WHY WE LIKE NORTH KOREA
It's not really accurate to say that we 'like' North Korea in the traditional sense, but as the last disastrous example of a truly controlled communist state it is unquestionably one of the most fascinating countries to visit and for anyone with an enquiring mind it should remain somewhere near the top of the 'must visit' list.
WHAT TO EXPECT ON YOUR NORTH KOREA HOLIDAY
The fact that your mobile phone will be rendered unusable during your stay and online use is forbidden perhaps goes some way to building a picture of your stay. You are not allowed to wander around on your own, you are not allowed to take photographs unless permission has been given by your guide and it is unlikely any of the local population will talk to you.
Your hotel in the capital is likely to be on an island in the middle of a river (unless the new one is finished after however many years) and accommodation should be regarded as functional at best. If at all possible, try and time your visit to coincide with one of the national holidays or important historic events such as Kim Il-sung's birthday, when huge celebrations take place which can be truly spectacular. Also don’t forget to lay flowers at the foot of the 20m tall statues of Kim Il-sung and Kim Jong-il in Pyongyang.
SOME IDEAS FOR A NORTH KOREA HOLIDAY
- Ideas are frowned on and not easy to come by in North Korea. You will be told what you are doing and where you are going!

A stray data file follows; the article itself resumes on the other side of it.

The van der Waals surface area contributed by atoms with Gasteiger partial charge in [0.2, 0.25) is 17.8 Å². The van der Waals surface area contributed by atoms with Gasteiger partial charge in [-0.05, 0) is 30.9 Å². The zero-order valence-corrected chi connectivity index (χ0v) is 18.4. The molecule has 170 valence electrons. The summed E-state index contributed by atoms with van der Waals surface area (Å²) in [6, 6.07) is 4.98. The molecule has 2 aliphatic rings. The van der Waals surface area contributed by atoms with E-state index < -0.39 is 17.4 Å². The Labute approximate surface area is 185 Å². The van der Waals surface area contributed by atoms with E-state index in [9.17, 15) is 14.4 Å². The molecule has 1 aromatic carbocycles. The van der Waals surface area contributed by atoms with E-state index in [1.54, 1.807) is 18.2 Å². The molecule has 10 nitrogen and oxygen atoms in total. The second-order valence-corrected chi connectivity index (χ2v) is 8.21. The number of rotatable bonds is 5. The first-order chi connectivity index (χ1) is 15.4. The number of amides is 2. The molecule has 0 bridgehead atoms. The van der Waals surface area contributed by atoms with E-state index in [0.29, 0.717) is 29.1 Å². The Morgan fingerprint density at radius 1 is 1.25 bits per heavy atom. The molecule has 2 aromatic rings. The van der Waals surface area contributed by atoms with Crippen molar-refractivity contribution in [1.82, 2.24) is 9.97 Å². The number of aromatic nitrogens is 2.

- Experience the highly choreographed and spectacular Mass Games, when a hundred thousand performers create an artistic and colourful show like no other
- Combining North Korea with South Korea is easy to do and offers a fascinating insight into these vastly different countries
- Fly from Pyongyang to Beijing to explore the Great Wall of China and the Forbidden City
OUR NORTH KOREA EXPERTISE
It might seem strange to claim expertise in North Korea, but over the years Paul has visited North Korea three or four times and would go again at the drop of a hat. Somewhat unusually we cannot even offer any special service or privileged entry to forbidden enclaves. You have to take it as it comes but Paul can explain all.
"North Korea is like no other. It cannot be compared to Russia and China during their communist eras. You could then at least walk around without a guide, travel on public transport and go to restaurants. Not so in North Korea which is a country closeted from the outside world. No internet is available and you are looked after by a “minder” for your entire itinerary. The country is opening up very slowly; overland travel is now permitted, your mobile telephone is no longer taken away and given back when you leave. The Mass Games are absolutely spectacular - it was a travel highlight for me when I last visited, to be one of a minute audience of local people and foreign visitors watching a precision choreographed show of 100,000 people."